Frederic Remington


An interesting subject shows up in the detail of "A Cavalryman's Breakfast  on the Plains". He is a civilian wearing a knife and revolver on his right side. Around his waist is another cartridge belt for longer rifle cartridges. The belt resembles the canvas belt often worn by cavalry troopers to carry .45/70 ammunition, so we can assume that there is a Springfield carbine somewhere for this man.

From other Remington sketches, he appears to be part of a cavalry pack train. These men were mule-mounted civilians, fourteen of them for a regimental train, and they looked after the pack mules. They were mostly big men as a fair degree of strength was needed to hold some packs in place until they were secured. On more than one occasion, the packers helped out the troopers on the firing line.

Some might ask what was so different about Remington's painting "The Puncher". At first glance it is just another cowboy on a horse. But is it? Something about this rider is different. He carries a rifle and saddlebags on his horse, so is more likely to be hunting than looking for cattle.  It was said that the working cowboy disliked loading his horse with superflous equipment.

The rifle is different, too. Enough of the stock is showing for us to see that it is not the usual lever-action Winchester and it appears a bit longer than most saddle carbines. The horse, although better than that of the Indian trapper mentioned previously, is a light, wiry type, very different to the solidly built Quarter Horse types re-designed in the mid-20th century.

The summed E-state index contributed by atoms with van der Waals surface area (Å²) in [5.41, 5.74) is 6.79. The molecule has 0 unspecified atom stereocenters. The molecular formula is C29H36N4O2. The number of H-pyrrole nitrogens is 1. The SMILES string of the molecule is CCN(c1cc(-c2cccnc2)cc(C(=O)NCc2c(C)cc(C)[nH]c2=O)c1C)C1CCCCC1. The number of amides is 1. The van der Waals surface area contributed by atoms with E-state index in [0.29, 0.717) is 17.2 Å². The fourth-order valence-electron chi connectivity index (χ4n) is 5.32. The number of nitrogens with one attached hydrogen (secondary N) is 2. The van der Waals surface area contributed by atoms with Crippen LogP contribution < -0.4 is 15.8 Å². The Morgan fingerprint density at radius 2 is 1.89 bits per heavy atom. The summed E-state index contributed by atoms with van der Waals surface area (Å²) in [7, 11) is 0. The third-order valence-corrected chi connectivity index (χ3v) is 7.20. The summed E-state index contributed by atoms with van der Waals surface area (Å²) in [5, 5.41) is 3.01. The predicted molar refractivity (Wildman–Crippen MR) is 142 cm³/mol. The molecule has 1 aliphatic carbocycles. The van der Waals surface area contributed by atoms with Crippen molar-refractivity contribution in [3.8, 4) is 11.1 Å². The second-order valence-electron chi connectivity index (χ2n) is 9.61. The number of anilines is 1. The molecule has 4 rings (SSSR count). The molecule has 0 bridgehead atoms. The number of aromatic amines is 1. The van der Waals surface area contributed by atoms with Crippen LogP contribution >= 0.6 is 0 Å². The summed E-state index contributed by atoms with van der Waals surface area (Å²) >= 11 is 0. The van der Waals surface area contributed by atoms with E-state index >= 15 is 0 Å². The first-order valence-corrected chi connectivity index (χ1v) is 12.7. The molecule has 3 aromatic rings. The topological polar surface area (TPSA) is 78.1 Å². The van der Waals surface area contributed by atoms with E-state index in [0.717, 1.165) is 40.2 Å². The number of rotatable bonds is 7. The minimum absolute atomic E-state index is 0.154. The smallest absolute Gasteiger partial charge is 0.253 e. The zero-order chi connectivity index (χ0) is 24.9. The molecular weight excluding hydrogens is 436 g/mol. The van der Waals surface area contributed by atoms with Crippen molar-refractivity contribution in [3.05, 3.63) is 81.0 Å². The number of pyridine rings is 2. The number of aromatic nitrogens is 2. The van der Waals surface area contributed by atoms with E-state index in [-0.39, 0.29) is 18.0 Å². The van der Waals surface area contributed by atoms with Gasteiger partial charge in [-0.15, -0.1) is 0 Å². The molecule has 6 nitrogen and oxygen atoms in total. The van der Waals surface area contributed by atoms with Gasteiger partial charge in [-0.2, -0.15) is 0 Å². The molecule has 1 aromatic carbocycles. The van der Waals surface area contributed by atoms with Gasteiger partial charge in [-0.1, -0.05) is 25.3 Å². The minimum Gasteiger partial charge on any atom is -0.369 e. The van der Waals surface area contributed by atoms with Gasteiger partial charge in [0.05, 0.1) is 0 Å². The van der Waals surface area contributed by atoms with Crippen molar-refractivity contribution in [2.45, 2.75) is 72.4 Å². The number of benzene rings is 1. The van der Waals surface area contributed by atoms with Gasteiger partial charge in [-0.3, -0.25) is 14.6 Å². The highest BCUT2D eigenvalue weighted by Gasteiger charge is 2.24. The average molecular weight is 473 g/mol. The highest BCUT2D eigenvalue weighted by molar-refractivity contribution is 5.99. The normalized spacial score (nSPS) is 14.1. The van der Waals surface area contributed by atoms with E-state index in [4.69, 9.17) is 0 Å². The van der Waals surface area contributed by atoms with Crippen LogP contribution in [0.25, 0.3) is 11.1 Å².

This painting was dedicated to Howard Pyle, an artist friend of Remington's and was meant to embody the spirit of the American cowboy, but  was it executed totally from the imagination? The horse is true to a certain type and the puncher's rifle is different from the carbines that were so popular. Even if painting from memory, Remington might have had a specific person and/or a real horse in mind.

That's what I like about Remington's work. It has more depth to it than is apparent at first glance. Many artists might be technically better, but their works are reflections of their imaginations rather than accurate depictions of long-gone times.

Henry Farny, Charley Russell and Charles Schreyvogel also did superb depictions of the Old West that did full justice to their subjects. But for that attention to details that told the viewer more of the story, Remington was unsurpassed.

– Paddy Gallagher, who writes his BHWs as Greg Mitchell.




Published by Robert Hale Ltd in August, Sepember and October

The Last Gundown
Matt James  0 7090 8937 7
Dead Man Riding
Lance Howard
0 7090 8944 5
Railroad to Redemption
I. J. Parnham
0 7090 8945 2
Vengeance Rides the River
Hugh Martin
0 7090 8959 9
The Vengeance Trail
J. D. Kincaid
0 7090 8961 2
Death Rider
Boyd Cassidy
0 7090 8962 9
Renegade's Legacy
Rick Dalmas 0 7090 8964 3
Long Blows the North Wind  
Owen G. Irons
0 7090 8947 6
Wade's War
Chet Cunningham
0 7090 8960 5
Apache Rifles
Ethan Flagg
0 7090 8967 4
Silent Woman Showdown M. C. Young 0 7090 8970 4
Smuggler's Gulch
Logan Winters
0 7090 8973 5
Bonito Deputy
Jack Slade
0 7090 8975 9
Hangtree County
Hank J. Kirby
0 7090 8979 7
Crossing the Bravo for Pueblito
Jim Lawless
0 7090 8976 6
The Fighting Cowboy
Gordon Landsborough
0 7090 8982 7
Caleb Blood
P. McCormac
0 7090 8983 4
Across the Rio Grande
Edwin Derek
0 7090 8984 1
Pack Rat
Colin Bainbridge
0 7090 8985 8
Coltaine's Revenge
Scott Connor
0 7090 8987 2
Bone Picker
Derek Rutherford
0 7090 8992 6


Black Horse Westerns can be requested at public libraries or ordered at bookstores. They can be bought online from the publisher at, or from other retailers including  Amazon, Amazon UK, WH Smith, Blackwells and The Book Depository ("free delivery worldwide").